Soon it was lunch time, and we were served a really delicious meal, whilst watching us climb higher and higher into the Andes. The scenery, oh my goodness. It was spectacular.

A little while after lunch the train paused at the highest point of its journey, 14,000 feet. The air was thin so we couldn’t move around too fast but it was great to get a picture with the front of the locomotive. 

From here it was downhill for the next few hours, still the scenery just breathtaking as we went through some of the tiny towns. We saw so many wild dogs, alpacas, llamas, farmers tending their crops, families drying out piles of potatoes and corn. During the afternoon we enjoyed more music from the in house band, plus learnt how to make Pisco Sours with the bar team. Tea time arrived and we were treated to an Andean Afternoon tea. Very similar to our English one, other than the coca or mint tea rather than Earl Grey! The day – It was just incredible and I don’t think I articulate highly enough how much we enjoyed ourselves. It was an attack on our senses in every single way. We LOVED it.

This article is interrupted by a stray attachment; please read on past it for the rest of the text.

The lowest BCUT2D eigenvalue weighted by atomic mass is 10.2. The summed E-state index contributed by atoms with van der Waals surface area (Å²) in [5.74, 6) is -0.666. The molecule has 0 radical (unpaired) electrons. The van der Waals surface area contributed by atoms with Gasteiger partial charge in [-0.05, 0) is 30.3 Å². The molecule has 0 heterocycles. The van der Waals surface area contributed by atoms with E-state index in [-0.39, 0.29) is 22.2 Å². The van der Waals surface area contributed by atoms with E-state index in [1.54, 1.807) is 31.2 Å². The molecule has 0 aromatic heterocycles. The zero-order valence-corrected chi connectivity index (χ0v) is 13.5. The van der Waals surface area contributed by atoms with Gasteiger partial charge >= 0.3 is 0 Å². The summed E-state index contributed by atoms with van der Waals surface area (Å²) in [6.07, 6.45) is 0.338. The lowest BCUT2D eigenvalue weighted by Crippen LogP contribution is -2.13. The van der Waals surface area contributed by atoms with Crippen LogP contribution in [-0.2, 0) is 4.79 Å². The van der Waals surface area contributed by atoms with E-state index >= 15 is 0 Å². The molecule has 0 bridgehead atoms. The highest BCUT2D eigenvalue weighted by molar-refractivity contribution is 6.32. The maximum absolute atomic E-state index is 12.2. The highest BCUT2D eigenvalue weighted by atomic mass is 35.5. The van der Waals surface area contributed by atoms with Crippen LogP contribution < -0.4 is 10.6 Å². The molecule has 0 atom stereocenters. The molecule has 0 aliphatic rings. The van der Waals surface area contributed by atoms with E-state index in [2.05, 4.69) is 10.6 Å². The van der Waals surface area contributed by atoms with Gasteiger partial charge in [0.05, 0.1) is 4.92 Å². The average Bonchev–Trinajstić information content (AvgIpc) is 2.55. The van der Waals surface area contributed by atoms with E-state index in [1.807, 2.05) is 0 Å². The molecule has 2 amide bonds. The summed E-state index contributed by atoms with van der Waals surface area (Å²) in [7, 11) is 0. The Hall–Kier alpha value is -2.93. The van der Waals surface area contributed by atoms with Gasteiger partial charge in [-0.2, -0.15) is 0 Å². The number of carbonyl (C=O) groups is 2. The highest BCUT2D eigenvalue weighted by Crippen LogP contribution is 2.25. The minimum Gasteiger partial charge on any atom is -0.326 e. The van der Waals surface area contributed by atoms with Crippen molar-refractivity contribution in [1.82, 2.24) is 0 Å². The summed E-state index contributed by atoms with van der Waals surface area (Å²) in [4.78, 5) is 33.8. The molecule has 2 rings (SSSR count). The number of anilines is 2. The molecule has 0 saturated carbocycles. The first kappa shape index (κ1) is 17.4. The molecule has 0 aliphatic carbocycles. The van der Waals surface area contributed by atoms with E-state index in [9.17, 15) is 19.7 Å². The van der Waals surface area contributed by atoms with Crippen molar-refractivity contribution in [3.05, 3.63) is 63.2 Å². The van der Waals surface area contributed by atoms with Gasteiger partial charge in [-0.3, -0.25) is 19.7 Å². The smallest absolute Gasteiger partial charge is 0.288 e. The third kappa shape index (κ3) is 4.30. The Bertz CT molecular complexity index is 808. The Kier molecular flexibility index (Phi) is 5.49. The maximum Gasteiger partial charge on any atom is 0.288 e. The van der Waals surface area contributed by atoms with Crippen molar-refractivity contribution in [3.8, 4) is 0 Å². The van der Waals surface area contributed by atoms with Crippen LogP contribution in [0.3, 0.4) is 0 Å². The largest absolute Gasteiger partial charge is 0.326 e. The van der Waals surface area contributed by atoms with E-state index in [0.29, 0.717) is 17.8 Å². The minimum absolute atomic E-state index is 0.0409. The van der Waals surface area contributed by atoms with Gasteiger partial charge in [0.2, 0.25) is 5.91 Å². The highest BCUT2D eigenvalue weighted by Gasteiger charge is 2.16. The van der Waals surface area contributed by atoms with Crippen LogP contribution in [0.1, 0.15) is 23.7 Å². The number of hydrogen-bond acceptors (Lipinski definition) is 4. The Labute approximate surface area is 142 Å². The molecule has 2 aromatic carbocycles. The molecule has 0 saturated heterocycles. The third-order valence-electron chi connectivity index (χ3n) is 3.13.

Around 6pm our train rolled into Cusco station and we were met by Rom our new guide. We were taken to our hotel, where we had a quick change and hit the streets of Cusco with some of our group. Everyone was exhausted as the day had just been tremendous, but we enjoyed a quiet beer in a micro brewery very close to the hotel before a very good nights sleep dreaming of the Andes.